The Ceremony

Friday, June 26, 2015

From Emma Stone to John Legend, Academy invites record group of 322 to join

The Academy has invited 322 to join its ranks.

This is a very large and extensive group of  “artists and executives who have distinguished themselves by their contributions to theatrical motion pictures” — and a record number.

In recent years, more than 270 were invited to join the nonprofit organization known for its iconic Oscar (271 in 2014, 276 in 2013, 176 in 2012 and 178 in 2011).

The Academy only sends out invitations once per year.

“It’s gratifying to acknowledge the extraordinary range of talent in our industry,” said Academy President Cheryl Boone Isaacs in a statement. “This year, our branches have recognized a more diverse and inclusive list of filmmakers and artists than ever before, and we look forward to adding their creativity, ideas and experience to our organization.”

Among the invitees are some of this year's Oscar winners Eddie Redmayne, J.K. Simmons and Don Hall and Roy Conli of "Big Hero 6," along with nominees Benedict Cumberbatch and Emma Stone.

Musicians Trent Reznor and Atticus Ross, Original Score Oscar winners for 2010's "The Social Network," were also invited.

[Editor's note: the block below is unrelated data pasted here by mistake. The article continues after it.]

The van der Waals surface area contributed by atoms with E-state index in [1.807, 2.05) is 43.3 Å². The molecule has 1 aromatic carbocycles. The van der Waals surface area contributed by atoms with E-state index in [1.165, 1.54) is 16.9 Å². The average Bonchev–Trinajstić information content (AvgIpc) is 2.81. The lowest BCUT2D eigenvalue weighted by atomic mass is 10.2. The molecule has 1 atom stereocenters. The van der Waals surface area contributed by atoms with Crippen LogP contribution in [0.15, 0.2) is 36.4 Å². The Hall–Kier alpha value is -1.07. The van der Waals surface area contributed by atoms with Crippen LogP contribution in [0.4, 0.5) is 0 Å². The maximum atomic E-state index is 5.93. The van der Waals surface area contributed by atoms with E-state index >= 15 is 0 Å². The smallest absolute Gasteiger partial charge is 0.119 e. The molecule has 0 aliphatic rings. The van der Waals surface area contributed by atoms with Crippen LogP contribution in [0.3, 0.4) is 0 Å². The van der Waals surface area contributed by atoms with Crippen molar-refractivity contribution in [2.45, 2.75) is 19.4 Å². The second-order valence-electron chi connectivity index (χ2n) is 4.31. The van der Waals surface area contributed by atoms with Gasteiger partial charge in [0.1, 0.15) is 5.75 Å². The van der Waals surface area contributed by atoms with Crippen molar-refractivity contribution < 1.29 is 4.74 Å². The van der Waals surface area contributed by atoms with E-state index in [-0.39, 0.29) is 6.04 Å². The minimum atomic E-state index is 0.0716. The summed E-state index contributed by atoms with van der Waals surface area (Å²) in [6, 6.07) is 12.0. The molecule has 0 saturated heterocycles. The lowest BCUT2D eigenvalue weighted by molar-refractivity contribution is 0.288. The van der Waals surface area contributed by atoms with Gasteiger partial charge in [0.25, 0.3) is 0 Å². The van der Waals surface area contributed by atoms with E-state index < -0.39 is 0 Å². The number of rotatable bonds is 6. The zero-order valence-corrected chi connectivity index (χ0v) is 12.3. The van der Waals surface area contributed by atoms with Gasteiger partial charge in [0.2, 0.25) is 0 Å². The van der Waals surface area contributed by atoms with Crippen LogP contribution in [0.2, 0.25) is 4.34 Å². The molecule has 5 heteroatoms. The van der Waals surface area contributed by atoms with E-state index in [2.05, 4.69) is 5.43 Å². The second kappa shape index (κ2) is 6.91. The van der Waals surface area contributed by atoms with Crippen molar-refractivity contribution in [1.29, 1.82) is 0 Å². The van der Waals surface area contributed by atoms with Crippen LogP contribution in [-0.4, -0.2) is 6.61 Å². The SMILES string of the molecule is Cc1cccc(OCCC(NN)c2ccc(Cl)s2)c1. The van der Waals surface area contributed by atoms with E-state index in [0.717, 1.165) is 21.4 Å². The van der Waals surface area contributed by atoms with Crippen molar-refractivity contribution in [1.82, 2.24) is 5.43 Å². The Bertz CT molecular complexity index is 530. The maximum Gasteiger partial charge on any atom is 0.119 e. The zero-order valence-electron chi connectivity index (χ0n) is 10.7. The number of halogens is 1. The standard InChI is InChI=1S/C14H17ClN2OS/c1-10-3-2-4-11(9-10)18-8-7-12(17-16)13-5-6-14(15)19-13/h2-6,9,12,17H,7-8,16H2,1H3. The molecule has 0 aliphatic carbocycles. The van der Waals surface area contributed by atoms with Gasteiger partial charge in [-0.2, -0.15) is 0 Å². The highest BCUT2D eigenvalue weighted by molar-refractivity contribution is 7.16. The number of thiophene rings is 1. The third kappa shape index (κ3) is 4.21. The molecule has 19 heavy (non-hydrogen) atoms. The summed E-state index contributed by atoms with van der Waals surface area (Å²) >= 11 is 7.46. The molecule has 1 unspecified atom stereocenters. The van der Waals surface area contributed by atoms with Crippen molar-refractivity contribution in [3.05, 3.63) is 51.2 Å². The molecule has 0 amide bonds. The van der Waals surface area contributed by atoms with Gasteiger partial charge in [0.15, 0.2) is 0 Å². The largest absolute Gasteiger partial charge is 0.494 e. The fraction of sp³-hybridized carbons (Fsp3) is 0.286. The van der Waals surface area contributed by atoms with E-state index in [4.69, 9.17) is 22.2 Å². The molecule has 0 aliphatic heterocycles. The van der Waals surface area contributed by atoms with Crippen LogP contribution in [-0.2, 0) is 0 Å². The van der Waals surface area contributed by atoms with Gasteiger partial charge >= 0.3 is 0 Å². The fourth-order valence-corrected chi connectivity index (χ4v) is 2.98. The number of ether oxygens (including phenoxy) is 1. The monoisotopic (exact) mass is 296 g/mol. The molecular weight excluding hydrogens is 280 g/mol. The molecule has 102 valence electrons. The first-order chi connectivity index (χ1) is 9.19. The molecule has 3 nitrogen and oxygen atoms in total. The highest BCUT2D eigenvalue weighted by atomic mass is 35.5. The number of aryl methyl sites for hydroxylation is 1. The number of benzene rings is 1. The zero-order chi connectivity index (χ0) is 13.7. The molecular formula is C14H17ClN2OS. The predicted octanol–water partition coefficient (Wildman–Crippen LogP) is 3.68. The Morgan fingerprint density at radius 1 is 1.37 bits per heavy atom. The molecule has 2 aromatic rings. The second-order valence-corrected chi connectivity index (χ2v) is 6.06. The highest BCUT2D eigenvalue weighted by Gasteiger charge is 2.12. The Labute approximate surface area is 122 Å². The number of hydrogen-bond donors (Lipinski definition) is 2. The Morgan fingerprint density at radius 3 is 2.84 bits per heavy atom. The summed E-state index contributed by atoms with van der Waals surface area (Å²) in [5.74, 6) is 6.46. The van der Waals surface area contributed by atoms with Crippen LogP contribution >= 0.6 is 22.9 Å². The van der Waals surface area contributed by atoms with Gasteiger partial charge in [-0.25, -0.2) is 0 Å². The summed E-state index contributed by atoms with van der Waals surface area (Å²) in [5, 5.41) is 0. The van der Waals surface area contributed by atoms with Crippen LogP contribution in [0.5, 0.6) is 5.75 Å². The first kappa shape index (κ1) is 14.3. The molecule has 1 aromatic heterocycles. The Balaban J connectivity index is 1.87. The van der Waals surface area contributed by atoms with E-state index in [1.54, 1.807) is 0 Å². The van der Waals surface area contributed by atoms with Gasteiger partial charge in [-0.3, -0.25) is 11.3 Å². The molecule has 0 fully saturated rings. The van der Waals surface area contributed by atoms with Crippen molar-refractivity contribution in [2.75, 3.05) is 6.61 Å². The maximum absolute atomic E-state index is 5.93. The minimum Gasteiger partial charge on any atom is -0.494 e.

Here are some of the thankful tweets from invitees:

Find the full list of names below:

Actors (25)
Elizabeth Banks – “Love & Mercy,” “The Hunger Games”
Choi Min-sik– “Lucy,” “Oldboy”
Benedict Cumberbatch – “The Imitation Game,” “Star Trek Into Darkness”
Martin Freeman – “The Hobbit: An Unexpected Journey,” “Hot Fuzz”
Heather Graham – “The Hangover,” “Boogie Nights”
Tom Hardy – “Mad Max: Fury Road,” “Inception”
Kevin Hart – “The Wedding Ringer,” “Ride Along”
Felicity Jones – “The Theory of Everything,” “Like Crazy”
Stephen Lang – “Avatar,” “The Men Who Stare at Goats”
Jodi Long – “A Picture of You,” “Beginners”
John Carroll Lynch – “Shutter Island,” “Zodiac”
Gugu Mbatha-Raw – “Beyond the Lights,” “Belle”
Denis O’Hare – “Milk,” “Michael Clayton”
Michael O’Neill – “Dallas Buyers Club,” “Transformers”
David Oyelowo – “Selma,” “A Most Violent Year”
Dev Patel – “The Best Exotic Marigold Hotel,” “Slumdog Millionaire”
Rosamund Pike – “Gone Girl,” “Pride & Prejudice”
Chris Pine – “Into the Woods,” “Star Trek”
Daniel Radcliffe – “Kill Your Darlings,” “Harry Potter and the Deathly Hallows Part 2”
Eddie Redmayne – “The Theory of Everything,” “Les Misérables”
Jason Segel – “The Five-Year Engagement,” “The Muppets”
J.K. Simmons – “Whiplash,” “Juno”
Sonny Skyhawk – “Geronimo: An American Legend,” “Young Guns II”
Song Kang-ho – “Snowpiercer,” “The Host”
Emma Stone – “Birdman or (The Unexpected Virtue of Ignorance),” “The Help”

Casting Directors (10)
Lucy Bevan – “Cinderella,” “The Hundred-Foot Journey”
Victoria Burrows – “The Hobbit: The Desolation of Smaug,” “King Kong”
Aisha Coley – “Selma,” “Beyond the Lights”
Patricia DiCerto – “Blue Jasmine,” “Vicky Cristina Barcelona”
Mary Hidalgo – “The Lego Movie,” “The Incredibles”
Roger Mussenden – “X-Men: Days of Future Past,” “Get Smart”